Security of zwave & zigbee devices


(DanG) #1

I am reaching out to anyone knowledgeable with the security of zwave & zigbee devices. Is it possible to control these devices from outside the network they are joined too? I was under the impression that these devices were encrypted but I am starting to think this may not be the case. Over the course of the last year I have had multiple switches activate by themselves. I have worked with support on many occasions and they can offer no explanations. I have an LFM20 to control a garage door, a GE in wall dimmer, the new version of the CentralLite appliance module and a Aeon lab appliance switch all randomly turning on by themselves. The problem seems to come in waves over time. I can go months with no problem, but then all of a sudden I will get some of these devices activating. Today my garage door activated twice. Yesterday a dimmer switch turned on. Three days ago an appliance switch connected to an air conditioner turned on. This problem is driving me nuts! Support replaced all my first generation appliance modules with the newer ones. I have replaced the dimmer switch. I have replaced the garage door switch but the problem keeps happening. How can this happen when these devices are claimed as secure?

NONE of these devices are controlled by apps


(ActionTiles.com co-founder Terry @ActionTiles; GitHub: @cosmicpuppy) #2

As far as I know, they are encrypted, but there are known exploits / security holes. It does require deliberate snooping and hacking though… It wouldn’t be something like random neighbors or RF interference triggering devices (unlike X10 which has no security at all).

That doesn’t explain what you’re experiencing. I wouldn’t know how to definitively trace these anomalies.


(DanG) #3

Support claims that whatever is causing the issue, it is not coming from the SmartThings hub. I figured if the network was encrypted there would be some type of error correction that would make the devices immune from being activated outside of the network. I can understand RF interference preventing a switch being turned on/off but not actually causing it to activate. If it is indeed Radio Interference then that suggests to me that anyone that floods the frequency band can possibly cause critical devices to fail. In a world becoming more conscience of security that does not go well for home automation and the new Smart homes. I guess I am glad I haven’t installed door locks.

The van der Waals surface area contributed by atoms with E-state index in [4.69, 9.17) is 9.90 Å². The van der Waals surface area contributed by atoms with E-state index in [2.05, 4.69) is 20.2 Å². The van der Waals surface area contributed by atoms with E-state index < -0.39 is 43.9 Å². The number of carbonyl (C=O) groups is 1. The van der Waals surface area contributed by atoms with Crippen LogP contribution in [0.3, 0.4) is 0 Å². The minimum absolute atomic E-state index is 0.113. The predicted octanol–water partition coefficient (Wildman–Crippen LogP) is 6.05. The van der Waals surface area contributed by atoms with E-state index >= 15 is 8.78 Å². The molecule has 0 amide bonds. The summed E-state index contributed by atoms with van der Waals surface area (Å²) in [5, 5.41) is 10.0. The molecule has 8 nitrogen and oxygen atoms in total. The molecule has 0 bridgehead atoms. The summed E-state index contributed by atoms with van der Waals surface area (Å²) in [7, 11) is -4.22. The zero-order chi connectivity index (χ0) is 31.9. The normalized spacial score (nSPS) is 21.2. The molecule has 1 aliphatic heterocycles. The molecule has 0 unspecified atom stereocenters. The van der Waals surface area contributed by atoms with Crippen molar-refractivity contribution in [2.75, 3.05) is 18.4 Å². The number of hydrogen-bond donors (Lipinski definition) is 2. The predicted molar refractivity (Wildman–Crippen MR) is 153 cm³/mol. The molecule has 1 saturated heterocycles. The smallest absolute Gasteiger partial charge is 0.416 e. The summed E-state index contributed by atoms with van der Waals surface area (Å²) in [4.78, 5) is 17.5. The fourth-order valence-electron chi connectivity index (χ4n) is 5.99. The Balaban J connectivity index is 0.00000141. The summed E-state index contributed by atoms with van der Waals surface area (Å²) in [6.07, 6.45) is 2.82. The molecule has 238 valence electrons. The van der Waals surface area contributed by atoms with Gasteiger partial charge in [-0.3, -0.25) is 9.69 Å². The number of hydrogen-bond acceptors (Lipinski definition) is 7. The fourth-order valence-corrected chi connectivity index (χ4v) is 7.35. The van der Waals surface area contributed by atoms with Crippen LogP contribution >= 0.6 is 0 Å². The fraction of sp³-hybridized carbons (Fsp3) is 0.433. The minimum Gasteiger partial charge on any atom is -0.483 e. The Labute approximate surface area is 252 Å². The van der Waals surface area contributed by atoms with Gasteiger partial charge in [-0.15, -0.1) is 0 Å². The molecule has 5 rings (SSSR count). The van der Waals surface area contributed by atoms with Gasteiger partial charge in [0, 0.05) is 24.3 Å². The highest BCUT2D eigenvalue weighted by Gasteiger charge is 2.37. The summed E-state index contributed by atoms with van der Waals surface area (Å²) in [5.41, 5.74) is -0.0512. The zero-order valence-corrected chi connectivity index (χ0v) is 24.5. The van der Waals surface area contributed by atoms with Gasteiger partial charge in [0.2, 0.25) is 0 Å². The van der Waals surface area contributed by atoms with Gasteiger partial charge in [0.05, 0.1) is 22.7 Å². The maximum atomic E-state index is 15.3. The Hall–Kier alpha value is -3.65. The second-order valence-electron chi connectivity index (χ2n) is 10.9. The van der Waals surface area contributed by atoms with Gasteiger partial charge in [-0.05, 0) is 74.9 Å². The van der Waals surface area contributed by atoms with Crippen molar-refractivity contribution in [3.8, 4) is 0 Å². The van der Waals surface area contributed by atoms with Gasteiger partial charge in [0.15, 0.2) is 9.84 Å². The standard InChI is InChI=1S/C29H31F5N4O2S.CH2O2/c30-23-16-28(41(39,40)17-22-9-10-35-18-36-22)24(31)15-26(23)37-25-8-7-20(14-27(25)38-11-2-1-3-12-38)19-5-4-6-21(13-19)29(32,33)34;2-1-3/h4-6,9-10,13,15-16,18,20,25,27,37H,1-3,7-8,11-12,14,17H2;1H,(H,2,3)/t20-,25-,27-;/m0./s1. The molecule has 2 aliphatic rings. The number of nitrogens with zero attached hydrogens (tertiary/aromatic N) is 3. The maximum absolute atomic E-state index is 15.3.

(Patrick Stuart [@pstuart]) #4

In theory it would be possible. But would require significant access. Rf interference can’t cause the device to turn on or off.

Packets are sent with encryption at least with ZigBee. Some zwave devices can be peer to peer without a hub but that is hard to initiate.

What is more likely is a weak password or another user in the system somewhere.

Also, since it sounds like a lot of your devices are hard wired do you have power spikes or brown outs? How stable is your power? Dropping power on the device could reset it and cause the symptoms you are describing. How is static?


(Keith Croshaw) #5

I recently experienced random door unlocking which caused me to totally loose trust in the platform as far as security goes. It’s been degraded to fun stuff only…


(ActionTiles.com co-founder Terry @ActionTiles; GitHub: @cosmicpuppy) #6

Perhaps you misunderstood what I wrote…

I’m not an expert in this area, but the ZigBee and Z-Wave protocols use encryption and specific messages to control devices. They may be subject to sophisticated attacks (like capture and rebroadcast of packets), but random or flooding of the RF bands are… Well, to the best of my knowledge, impossible to cause device activation.


(ActionTiles.com co-founder Terry @ActionTiles; GitHub: @cosmicpuppy) #7

I agree … But power fluctuations are much different than random ambient or intentional, but random RF flooding.

The devices would have to have a really serious hardware level bug.


(ActionTiles.com co-founder Terry @ActionTiles; GitHub: @cosmicpuppy) #8

Unless caused by an intentional hacker, this must be due to software bugs or defective hardware.

Random RF causing random unlocking… doubt it.

The lock reading the packet meant for a lightswitch… Slightly possible?

What brand lock? I highly suspect a defective unit.


(ActionTiles.com co-founder Terry @ActionTiles; GitHub: @cosmicpuppy) #9

The “playback” attacks and similar holes in ZigBee and Z-Wave are being addressed in newer versions (new Z-Wave devices from Aeotec, etc. on the market already, I think).

As mentioned in another thread, though, “most” home door locks can be defeated with picks or widely available “bump keys”, or breaking a window.

So the incremental risk due to wireless access is rather small.

Ironically, concerns over wireless locks may hold folks back from the security benefits (lock tamper detection, and, the various contact and motion sensors and cameras that are enabled by wireless technology).


(Keith Croshaw) #10

Well mobile presence was the culprit, but I don’t know how else to trust that… ever…


(ActionTiles.com co-founder Terry @ActionTiles; GitHub: @cosmicpuppy) #11

Assuming an authorized person is home because a presence sensor is in the house is like assuming they are home because they left their keys on the nightstand or coat hook.

The default could be to assume that the authorized person is not home, unless confirmed with a PIN (2 factor authentication, of course… Something you have… Aeon Minimote or Key Fob, and something you know… PIN… Or Amazon Echo challenge / response questions!).


(Kevin Shuk) #12

You don’t. Not by itself at least. That’s not due to SmartThings per se, but because it’s not a secure practice for applications like access control.

Add a ‘signal of intent’ into the mix so that unlocking criteria are never just “I’m here,” but rather, “I’m here, and I want the door to unlock”